My oldest daughter was a late reader and late at developing
math skills.I admit that I made a lot
mistakes with this first kid because I was trying so hard to “keep up” with
their friends at school.It helped that
when I was beginning to despair and resort to some really coercive measures in
2nd grade that my mother-in-law pointed out that my husband didn’t
read fluently until the 5th grade.Once I redefined her development as “normal” for her, things got a lot
better.Two years later when we did
standardized testing, I was delighted to find that she had jumped from a
Kindergarten level of reading in 2nd grade to a 12th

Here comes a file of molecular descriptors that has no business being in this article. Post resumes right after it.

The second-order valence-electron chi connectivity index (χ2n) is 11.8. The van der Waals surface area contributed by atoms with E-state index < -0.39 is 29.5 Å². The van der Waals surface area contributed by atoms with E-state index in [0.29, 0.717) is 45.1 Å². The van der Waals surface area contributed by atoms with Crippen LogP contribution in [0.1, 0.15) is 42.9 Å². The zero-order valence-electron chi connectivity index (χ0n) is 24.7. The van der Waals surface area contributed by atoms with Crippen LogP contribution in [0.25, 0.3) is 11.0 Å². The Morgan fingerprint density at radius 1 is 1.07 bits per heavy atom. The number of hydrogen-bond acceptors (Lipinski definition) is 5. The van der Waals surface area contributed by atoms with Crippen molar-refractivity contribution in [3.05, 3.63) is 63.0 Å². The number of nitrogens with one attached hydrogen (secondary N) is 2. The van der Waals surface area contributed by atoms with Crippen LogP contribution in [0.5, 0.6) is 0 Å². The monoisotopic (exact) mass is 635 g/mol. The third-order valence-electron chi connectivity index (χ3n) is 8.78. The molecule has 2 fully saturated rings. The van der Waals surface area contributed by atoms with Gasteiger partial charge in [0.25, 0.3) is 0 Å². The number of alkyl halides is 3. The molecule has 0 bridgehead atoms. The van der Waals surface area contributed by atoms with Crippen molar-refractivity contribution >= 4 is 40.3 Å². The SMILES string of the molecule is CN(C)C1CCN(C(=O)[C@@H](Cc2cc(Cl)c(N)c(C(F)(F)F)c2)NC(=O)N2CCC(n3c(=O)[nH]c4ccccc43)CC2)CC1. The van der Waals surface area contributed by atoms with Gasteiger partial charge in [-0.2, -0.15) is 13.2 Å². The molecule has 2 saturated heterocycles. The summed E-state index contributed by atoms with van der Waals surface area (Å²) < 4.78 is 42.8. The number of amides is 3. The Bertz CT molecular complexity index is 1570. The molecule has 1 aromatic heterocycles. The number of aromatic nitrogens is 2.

grade level of reading in 4th grade.
By the time she started community college at 16 ½ years old,
she handled math well and earned A’s in almost all her classes [She received a
B in Voice which, considering that her father can barely carry a tune, is pretty
darn good.]She did NOT do as many
advanced math classes as some students in high school, but that option was and
is still open to her now that she is ready through community college and university
This helped her younger sister a great deal.My second daughter didn’t read fluently until
5th grade and was even later at developing math readiness than her
older sister. Because I had seen the jump in her older sister’s capacity to
read and do math when ready, I stopped worrying and pushing. Around the age of 16, she turned a corner
developmentally.When this burst
occurred, she didn’t have bad high school transcript because of her slower pace